House rules on staff diversity are a positive change


While policy decisions affecting all Americans are debated in the halls of Congress, persons of color are largely absent in top-level staff positions. Thus, on issues like education, the economy, health care, and decisions of war and peace, Members of Congress are legislating without the perspective of Black and Brown staff.

The National Urban League congratulates the U.S. House of Representatives, which approved a rules package creating a new Office of Diversity and Inclusion and requiring the appointment of a chief diversity officer and the development of a diversity plan.

Top priority

Congressional staff diversity has long been a top priority of the National Urban League. Just last month, we joined with more than 60 other national civil and human rights organizations and stakeholders in sending a letter calling on Members of Congress to prioritize diversity in hiring top staff. We encouraged the members to take the following steps:

  1. Set clear goals. Promptly develop hiring goals to ensure diversity among those hired in new top and key mid-level staff position openings in your office.
  2. Adopt a diversity plan. Develop a written office diversity and inclusion plan that includes recruitment and hiring goals, retention and development strategies for staff, data collection and analysis procedures, a clear allocation of responsibility among staff and performance evaluation for implementation of the plan, and unconscious bias training for all managerial staff involved in recruitment, hiring, evaluation, and retention.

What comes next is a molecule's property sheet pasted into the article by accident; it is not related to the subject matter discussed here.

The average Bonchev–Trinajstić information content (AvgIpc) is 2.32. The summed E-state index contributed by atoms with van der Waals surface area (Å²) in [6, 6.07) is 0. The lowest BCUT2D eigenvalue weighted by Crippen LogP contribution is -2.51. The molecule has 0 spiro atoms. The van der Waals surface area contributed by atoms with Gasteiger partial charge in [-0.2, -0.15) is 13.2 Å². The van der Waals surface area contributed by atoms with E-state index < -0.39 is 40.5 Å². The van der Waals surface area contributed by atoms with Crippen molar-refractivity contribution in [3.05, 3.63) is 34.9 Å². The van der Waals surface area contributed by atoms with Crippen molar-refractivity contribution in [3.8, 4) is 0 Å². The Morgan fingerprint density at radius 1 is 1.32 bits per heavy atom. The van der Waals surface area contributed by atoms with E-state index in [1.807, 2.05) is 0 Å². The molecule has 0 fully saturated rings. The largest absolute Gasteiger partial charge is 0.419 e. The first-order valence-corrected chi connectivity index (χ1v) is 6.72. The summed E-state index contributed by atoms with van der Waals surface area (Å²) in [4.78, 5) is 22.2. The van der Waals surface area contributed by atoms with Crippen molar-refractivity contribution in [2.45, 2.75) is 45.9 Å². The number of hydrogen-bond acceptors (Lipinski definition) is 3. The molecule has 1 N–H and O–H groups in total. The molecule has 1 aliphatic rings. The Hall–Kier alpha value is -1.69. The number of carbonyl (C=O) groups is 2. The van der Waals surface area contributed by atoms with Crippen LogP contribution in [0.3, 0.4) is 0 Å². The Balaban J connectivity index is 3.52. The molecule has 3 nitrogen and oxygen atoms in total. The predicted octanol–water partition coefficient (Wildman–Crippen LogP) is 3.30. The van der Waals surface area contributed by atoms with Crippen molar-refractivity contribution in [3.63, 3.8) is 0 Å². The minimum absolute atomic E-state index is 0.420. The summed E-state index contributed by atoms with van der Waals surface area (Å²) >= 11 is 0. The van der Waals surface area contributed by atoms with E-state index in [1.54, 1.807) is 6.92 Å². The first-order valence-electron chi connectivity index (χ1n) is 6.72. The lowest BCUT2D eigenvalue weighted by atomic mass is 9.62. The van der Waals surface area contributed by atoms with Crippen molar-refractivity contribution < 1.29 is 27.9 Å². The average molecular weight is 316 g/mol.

3. Adopt the “Rooney Rule.” This would require your office to interview at least one person of color for every top and key midlevel staff position opening. Senate Democrats adopted this rule in 2017. Data should be kept to measure the compliance and effectiveness of the rule.
  4. Support efforts to improve staff diversity. These are the same recommendations we made when we hosted a panel on diversity at the U.S. Senate nearly two years ago. Soon afterward, we delivered senior-level resumes of qualified African-American candidates to senators who represent states with a high percentage of minority residents. Our intention was to encourage senators to consider a diverse pool of candidates when hiring for positions like chief of staff, legislative director, and communications director.

Newly-elected Senator Doug Jones of Alabama last January appointed the first Black chief of staff in the Democratic Caucus, joining Republican Senators Tim Scott of South Carolina and Jerry Moran of Kansas.

According to the Joint Center for Political and Economic Studies, more than 31 percent of top staffers hired so far by newly-elected House Members are people of color. As of September, fewer than 14 percent of top staff in the House were people of color.

The rule change is a significant step toward a Congress that truly represents the rich diversity of the nation and an expansion of economic opportunity for all Americans.


Marc Morial is president and CEO of the National Urban League.


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